Surfing the Net recently, I finally figured out what’s gone wrong with baseball. The cheapest seat at an upcoming Yankees-Red Sox series was $55, about four times the cost of an official major league baseball, which goes for $13.99. In my baseball days, back in the 1930s, the cost of a baseball was four times that of a bleacher seat, about a dollar for the ball, 25 cents for the ticket, and only 10 cents for kids under 12, which is what my friend Dick Warren and I were in 1937, when Boom-Boom was pitching for the San Francisco Missions.
Now I do concede an element of apples and oranges here in that the Missions were a “minor” Pacific Coast League team. But then the perks we got for our 10 cents more than made up for the variations in league status. There was Ball Day when the players stood on platforms and tossed baseballs to the kids to scramble for, hundreds of baseballs, and some pretty good fights broke out in the pileups that followed. Imagine what the lawyers, insurance companies, and today’s fretful parents who ring their kids’ cellphones every 15 minutes they aren’t home would say to that one.
Dick, who was the smaller, nimbler, and more daring of us, got four balls on one afternoon. And then there was Bat Day, when we’d get autographed Louisville Sluggers. Real bats with autographs no player would think of asking money for.
The most important perk of all, however, was that we got to hang out with Boom-Boom. Boom-Boom was Walter William Beck, a relief pitcher for the Missions from 1935 through 1938. An Internet photo shows a gangly young man with an innocent country-boy Jimmy Stewart look that masks the sophistications of hot-rod racing under the torrid sun and torrid nights making out in the back seat of a borrowed Airflow Chrysler.
The 10-cent right-field bleacher seats came right down to the field level, where in the narrow foul space between the diamond and the stands the Missions’ pitchers warmed up (not protected girly-boy bullpens in those days). When the Missions were behind 10 to 2, as they often were, Boom-Boom, a sidearm spitballer, would be called upon to go in and finalize his team’s humiliation. He’d saunter out of the dugout to warm up and Dick and I would clamber over the bleacher seats to the front field-level row, where he would pause long enough to give us chewing gum, in lieu of the chewing tobacco Dick requested, inform us that the country was so messed up it should be given back to the Indians, and tell us that his present objective was to get Ted Norbert, left fielder for the rival San Francisco Seals, to hit an infield pop-up so high the center fielder would have time to meander in, yawn, and catch the ball. Norbert, who succeeded Joe DiMaggio in the Seals’ outfield, had a talent for hitting stratospheric pop-ups that I believed could bring rain.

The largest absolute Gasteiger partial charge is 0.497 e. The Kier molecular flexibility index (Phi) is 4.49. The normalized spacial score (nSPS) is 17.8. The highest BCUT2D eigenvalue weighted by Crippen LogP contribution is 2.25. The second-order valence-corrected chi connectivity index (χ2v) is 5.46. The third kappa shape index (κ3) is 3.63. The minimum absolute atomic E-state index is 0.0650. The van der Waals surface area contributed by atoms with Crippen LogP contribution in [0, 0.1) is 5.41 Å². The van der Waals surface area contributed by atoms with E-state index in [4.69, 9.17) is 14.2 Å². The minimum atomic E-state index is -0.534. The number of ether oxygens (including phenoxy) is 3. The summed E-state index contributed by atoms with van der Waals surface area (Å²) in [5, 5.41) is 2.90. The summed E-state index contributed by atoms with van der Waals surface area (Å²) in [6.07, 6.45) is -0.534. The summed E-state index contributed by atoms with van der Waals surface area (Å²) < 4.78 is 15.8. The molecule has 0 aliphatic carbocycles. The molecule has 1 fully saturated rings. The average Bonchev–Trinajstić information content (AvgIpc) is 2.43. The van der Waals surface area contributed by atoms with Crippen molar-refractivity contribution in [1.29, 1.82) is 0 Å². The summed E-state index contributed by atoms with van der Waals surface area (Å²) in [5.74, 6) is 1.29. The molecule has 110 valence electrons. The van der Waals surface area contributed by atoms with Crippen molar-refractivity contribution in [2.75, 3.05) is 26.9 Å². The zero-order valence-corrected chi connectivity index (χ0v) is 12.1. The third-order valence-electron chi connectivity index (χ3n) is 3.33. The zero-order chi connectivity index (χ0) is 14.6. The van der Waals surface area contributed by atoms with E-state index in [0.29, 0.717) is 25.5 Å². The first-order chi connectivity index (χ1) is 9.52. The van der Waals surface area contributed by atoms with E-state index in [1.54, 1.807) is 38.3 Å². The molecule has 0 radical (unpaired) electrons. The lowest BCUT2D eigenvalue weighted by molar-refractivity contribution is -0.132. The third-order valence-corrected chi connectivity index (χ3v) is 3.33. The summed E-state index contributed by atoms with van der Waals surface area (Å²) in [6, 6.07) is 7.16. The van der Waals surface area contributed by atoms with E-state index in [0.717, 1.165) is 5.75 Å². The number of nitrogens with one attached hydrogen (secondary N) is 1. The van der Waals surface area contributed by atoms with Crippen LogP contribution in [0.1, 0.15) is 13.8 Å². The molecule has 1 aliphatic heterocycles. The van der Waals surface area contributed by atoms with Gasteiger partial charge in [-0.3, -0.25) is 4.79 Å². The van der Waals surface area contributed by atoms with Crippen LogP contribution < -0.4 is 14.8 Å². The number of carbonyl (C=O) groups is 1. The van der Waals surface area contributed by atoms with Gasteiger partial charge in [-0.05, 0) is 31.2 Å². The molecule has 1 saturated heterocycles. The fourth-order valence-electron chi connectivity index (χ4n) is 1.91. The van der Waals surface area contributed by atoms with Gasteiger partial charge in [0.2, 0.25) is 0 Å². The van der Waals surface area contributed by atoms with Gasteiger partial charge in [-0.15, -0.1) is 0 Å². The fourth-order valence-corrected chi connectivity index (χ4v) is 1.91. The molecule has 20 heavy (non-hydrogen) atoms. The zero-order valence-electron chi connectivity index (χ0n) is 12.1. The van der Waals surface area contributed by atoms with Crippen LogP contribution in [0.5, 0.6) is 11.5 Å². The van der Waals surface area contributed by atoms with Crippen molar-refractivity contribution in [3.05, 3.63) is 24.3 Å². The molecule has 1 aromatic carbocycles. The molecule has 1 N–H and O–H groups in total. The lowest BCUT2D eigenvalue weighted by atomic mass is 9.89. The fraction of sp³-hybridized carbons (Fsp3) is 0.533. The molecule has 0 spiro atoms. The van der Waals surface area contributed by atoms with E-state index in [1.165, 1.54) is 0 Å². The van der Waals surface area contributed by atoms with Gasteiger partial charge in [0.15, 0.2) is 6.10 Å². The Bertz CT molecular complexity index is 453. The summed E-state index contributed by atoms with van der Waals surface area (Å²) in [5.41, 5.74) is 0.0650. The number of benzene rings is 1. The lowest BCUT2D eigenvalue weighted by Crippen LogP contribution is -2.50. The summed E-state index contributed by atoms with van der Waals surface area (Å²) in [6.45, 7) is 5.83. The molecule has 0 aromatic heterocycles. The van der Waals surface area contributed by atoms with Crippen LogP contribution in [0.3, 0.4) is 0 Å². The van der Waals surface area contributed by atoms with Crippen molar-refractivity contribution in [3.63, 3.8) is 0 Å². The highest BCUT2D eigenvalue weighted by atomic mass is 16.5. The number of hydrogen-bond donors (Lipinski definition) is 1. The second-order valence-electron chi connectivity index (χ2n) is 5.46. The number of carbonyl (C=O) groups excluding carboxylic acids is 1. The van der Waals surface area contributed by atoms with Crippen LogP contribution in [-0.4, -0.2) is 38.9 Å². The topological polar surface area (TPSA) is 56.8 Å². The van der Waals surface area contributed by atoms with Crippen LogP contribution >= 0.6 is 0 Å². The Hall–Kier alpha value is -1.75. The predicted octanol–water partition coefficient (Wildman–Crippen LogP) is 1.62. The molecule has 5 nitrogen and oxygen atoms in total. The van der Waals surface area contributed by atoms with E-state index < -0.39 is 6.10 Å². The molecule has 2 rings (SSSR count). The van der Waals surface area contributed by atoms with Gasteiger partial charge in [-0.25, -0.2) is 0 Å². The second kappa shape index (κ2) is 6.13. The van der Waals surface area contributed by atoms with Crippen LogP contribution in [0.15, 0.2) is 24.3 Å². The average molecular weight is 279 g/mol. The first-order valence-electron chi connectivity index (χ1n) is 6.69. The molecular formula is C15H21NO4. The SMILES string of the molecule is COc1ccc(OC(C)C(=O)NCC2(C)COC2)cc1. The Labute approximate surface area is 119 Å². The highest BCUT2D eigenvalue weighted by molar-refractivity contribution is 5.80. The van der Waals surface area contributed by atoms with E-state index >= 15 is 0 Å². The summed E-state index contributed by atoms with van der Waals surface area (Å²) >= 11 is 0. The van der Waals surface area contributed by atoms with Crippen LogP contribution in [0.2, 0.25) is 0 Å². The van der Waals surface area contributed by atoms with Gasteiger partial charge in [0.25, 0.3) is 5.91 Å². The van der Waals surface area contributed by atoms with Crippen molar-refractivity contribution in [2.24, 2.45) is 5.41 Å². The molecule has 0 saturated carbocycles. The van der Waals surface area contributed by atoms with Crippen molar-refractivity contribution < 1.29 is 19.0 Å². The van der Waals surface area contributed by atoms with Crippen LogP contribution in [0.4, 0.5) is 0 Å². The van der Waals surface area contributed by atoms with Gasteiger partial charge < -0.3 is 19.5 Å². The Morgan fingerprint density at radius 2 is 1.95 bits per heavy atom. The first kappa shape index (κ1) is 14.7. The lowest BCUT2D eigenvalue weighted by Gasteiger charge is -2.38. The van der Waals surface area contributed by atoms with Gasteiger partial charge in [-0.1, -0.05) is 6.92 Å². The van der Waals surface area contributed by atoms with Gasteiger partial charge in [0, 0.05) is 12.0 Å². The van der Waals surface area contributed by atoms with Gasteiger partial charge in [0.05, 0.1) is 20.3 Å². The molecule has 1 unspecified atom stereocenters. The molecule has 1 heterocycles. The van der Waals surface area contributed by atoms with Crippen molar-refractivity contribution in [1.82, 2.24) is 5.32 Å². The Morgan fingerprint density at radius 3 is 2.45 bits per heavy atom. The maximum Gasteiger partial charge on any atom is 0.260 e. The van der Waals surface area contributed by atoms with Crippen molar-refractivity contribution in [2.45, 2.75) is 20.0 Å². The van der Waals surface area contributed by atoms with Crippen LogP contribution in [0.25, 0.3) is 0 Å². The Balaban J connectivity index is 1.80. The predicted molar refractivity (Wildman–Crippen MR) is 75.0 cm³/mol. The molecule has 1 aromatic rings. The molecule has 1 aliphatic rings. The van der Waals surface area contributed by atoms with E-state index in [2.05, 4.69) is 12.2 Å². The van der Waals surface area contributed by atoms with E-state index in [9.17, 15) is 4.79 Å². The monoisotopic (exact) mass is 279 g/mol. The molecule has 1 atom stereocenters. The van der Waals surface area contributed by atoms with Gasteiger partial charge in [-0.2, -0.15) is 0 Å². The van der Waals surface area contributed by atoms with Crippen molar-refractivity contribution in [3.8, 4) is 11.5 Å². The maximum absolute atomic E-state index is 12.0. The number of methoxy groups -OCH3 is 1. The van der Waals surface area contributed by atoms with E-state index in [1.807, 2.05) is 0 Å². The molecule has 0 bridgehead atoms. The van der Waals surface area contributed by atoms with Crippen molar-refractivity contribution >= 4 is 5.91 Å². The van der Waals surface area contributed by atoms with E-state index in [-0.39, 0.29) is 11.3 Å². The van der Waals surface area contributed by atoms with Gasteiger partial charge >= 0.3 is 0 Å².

Dick and I illusioned ourselves into believing that we had christened Beck Boom-Boom from our appreciation of the resounding sound that line drives hit off him would make smashing into Seals Stadium’s wooden fence. But now I learn the moniker preceded us.
Here’s how it really happened. On July 4, 1934, Beck was pitching for the Brooklyn Dodgers and leading in a game against the Philadelphia Phillies when the Philadelphia batters started to blast him. The Dodgers’ manager, Casey Stengel, went to the mound to remove him and asked him for the ball. Beck said he still had good stuff and refused. Stengel demanded the ball. Furious, Beck fired the ball from the pitching mound all the way to the tin-plated right-field fence, where it boomed hugely and caromed back toward Hack Wilson, the Brooklyn right fielder.
Wilson, a prodigious hitter and drinker, was hung over, and more than somewhat abstracted from events on the field. Assuming the boom was yet another long line drive off Beck, Wilson sprung awake, chased down the ball, and fired a perfect throw to second base. Beck left the game and, at the end of the year, with a two-win, six-loss record, left the majors for the Missions, where he entered our lives.
To our astonishment, Boom-Boom actually returned to the major leagues in 1939, where, appropriately, he pitched during World War II for the Phillies, who, probably the most inept team in major league history, lost more than 70 percent of their games over the next four years. Beck did little to lift them, losing about 75 percent of his games. He returned to the minors and pitched his last game, for the Toledo Mud Hens of the American Association, in 1951 at the age of 46, and won it 10 to 2. He died in 1987 in Illinois.
Dick and I went off to war. I was lucky and made it back okay, but Dick was killed in 1945, in the Huertgen Forest. We’d have done a lot of things together if he’d lived, but we’d never have spent any time in $55 bleacher seats with no access to a bullpen.
Richard Rosenthal is the author of “The Dandelion War,” a humorous novel about class warfare in the Hamptons, and the host of “Access,” which won an award from the Alliance for Community Media in 2010 for the quality of its non-mainstream broadcasting. He lives in East Hampton.